A proposed new law to bring in tougher climate change targets in Scotland faces its first hurdle at Holyrood amid calls for more urgent action.
The Climate Change (Emissions Reduction Targets) (Scotland) Bill would update laws to increase the greenhouse gas reduction target from the current 80% to 90% by 2050.
It would also introduce an interim target of 56% for 2020 – up from the current 42% – and 66% for 2030.
Climate change activists and the Scottish Parliament’s Environment, Climate Change and Land Reform (ECCLR) Committee both warn that more urgent action is needed than that currently in the Bill.
Stop Climate Chaos Scotland (SCCS) is holding a protest outside Holyrood ahead of the Stage 1 debate on the Bill on Tuesday.
SCCS chairman Tom Ballantine said: “The Scottish Government is failing to tackle climate change with the necessary urgency.
“The Bill going through Parliament currently commits to almost no increase in action between now and 2030.
“Climate change is the most urgent and pressing crisis facing the world, and Scotland’s targets for cutting emissions must reflect our commitment to meeting that challenge.
“The increasing frequency and severity of climate disasters around the world show that we are running out of time to solve this crisis.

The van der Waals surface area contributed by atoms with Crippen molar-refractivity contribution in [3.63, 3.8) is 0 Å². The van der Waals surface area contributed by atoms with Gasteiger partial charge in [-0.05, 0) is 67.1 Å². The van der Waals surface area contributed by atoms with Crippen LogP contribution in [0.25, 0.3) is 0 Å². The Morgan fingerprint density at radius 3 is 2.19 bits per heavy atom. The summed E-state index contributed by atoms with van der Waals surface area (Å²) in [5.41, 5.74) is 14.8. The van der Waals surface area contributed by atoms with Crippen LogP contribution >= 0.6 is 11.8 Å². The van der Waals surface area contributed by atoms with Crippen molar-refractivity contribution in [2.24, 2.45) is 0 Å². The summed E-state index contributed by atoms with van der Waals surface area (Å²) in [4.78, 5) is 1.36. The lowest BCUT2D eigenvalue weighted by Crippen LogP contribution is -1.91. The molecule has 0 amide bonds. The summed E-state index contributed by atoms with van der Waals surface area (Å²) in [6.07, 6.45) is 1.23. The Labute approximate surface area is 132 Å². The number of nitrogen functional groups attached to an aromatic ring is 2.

“MSPs must use this debate and the forthcoming parliamentary process to increase Scotland’s action, particularly in the next decade, and map out the concrete measures that will cut climate emissions from transport, housing and food production over the next 10 years.”
He added: “As it stands, this Bill is out of step with what climate science says is needed and the repeated public calls for more action.”
His comments follow an SCCS-commissioned YouGov poll which found that 78% of respondents are either more concerned about climate change or as concerned as they were 12 months ago.
A third of those surveyed are more worried about climate change now than they were a year ago.
In a report on the planned legislation, the ECCLR committee called for greater urgency on climate change, acceleration of short-term targets and setting out what temperature they seek to achieve.
The committee recommended this should be the 1.5C (2.7F) outlined in the United Nations Intergovernmental Panel on Climate Change (IPCC) report published in October.
The report warned that unprecedented action is needed to avoid the severe climate impacts of temperatures rising above the this level, and said action needed includes cutting global carbon dioxide emissions by almost half within 12 years, and to zero by mid-century.
IPCC scientists are in Edinburgh this week and will meet committee members before the debate, as well as meeting pupils who are walking out of school on Fridays as part of a global youth climate change protest.